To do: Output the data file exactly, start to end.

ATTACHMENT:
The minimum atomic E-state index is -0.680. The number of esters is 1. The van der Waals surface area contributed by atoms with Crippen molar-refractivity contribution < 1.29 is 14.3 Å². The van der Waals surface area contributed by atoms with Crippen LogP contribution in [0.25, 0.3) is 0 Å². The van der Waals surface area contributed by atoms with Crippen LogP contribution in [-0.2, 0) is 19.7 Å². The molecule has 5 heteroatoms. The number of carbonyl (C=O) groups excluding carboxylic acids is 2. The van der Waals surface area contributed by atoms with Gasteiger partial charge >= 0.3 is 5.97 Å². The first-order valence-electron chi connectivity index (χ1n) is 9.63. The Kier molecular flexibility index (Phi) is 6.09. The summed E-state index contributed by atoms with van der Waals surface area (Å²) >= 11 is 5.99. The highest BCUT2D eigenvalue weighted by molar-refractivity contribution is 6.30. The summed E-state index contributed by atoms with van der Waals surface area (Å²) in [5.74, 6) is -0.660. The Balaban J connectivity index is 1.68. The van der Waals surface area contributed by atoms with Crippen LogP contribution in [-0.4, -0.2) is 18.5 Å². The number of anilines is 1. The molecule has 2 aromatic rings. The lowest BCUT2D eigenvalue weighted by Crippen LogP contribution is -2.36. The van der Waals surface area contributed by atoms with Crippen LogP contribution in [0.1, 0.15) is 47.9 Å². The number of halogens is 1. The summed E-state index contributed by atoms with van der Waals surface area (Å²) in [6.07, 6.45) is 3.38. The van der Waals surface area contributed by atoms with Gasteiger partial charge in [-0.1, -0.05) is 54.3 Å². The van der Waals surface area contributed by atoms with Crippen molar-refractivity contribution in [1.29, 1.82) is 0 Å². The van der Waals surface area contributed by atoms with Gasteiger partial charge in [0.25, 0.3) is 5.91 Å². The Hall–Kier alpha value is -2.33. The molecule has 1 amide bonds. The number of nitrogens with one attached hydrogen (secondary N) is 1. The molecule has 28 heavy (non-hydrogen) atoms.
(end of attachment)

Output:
The minimum atomic E-state index is -0.680. The number of esters is 1. The van der Waals surface area contributed by atoms with Crippen molar-refractivity contribution < 1.29 is 14.3 Å². The van der Waals surface area contributed by atoms with Crippen LogP contribution in [0.25, 0.3) is 0 Å². The van der Waals surface area contributed by atoms with Crippen LogP contribution in [-0.2, 0) is 19.7 Å². The molecule has 5 heteroatoms. The number of carbonyl (C=O) groups excluding carboxylic acids is 2. The van der Waals surface area contributed by atoms with Gasteiger partial charge >= 0.3 is 5.97 Å². The first-order valence-electron chi connectivity index (χ1n) is 9.63. The Kier molecular flexibility index (Phi) is 6.09. The summed E-state index contributed by atoms with van der Waals surface area (Å²) >= 11 is 5.99. The highest BCUT2D eigenvalue weighted by molar-refractivity contribution is 6.30. The summed E-state index contributed by atoms with van der Waals surface area (Å²) in [5.74, 6) is -0.660. The Balaban J connectivity index is 1.68. The van der Waals surface area contributed by atoms with Crippen LogP contribution in [-0.4, -0.2) is 18.5 Å². The number of anilines is 1. The molecule has 2 aromatic rings. The lowest BCUT2D eigenvalue weighted by Crippen LogP contribution is -2.36. The van der Waals surface area contributed by atoms with Crippen LogP contribution in [0.1, 0.15) is 47.9 Å². The number of halogens is 1. The summed E-state index contributed by atoms with van der Waals surface area (Å²) in [6.07, 6.45) is 3.38. The van der Waals surface area contributed by atoms with Gasteiger partial charge in [-0.1, -0.05) is 54.3 Å². The van der Waals surface area contributed by atoms with Crippen molar-refractivity contribution in [1.29, 1.82) is 0 Å². The van der Waals surface area contributed by atoms with Gasteiger partial charge in [0.25, 0.3) is 5.91 Å². The Hall–Kier alpha value is -2.33. The molecule has 1 amide bonds. The number of nitrogens with one attached hydrogen (secondary N) is 1. The molecule has 28 heavy (non-hydrogen) atoms.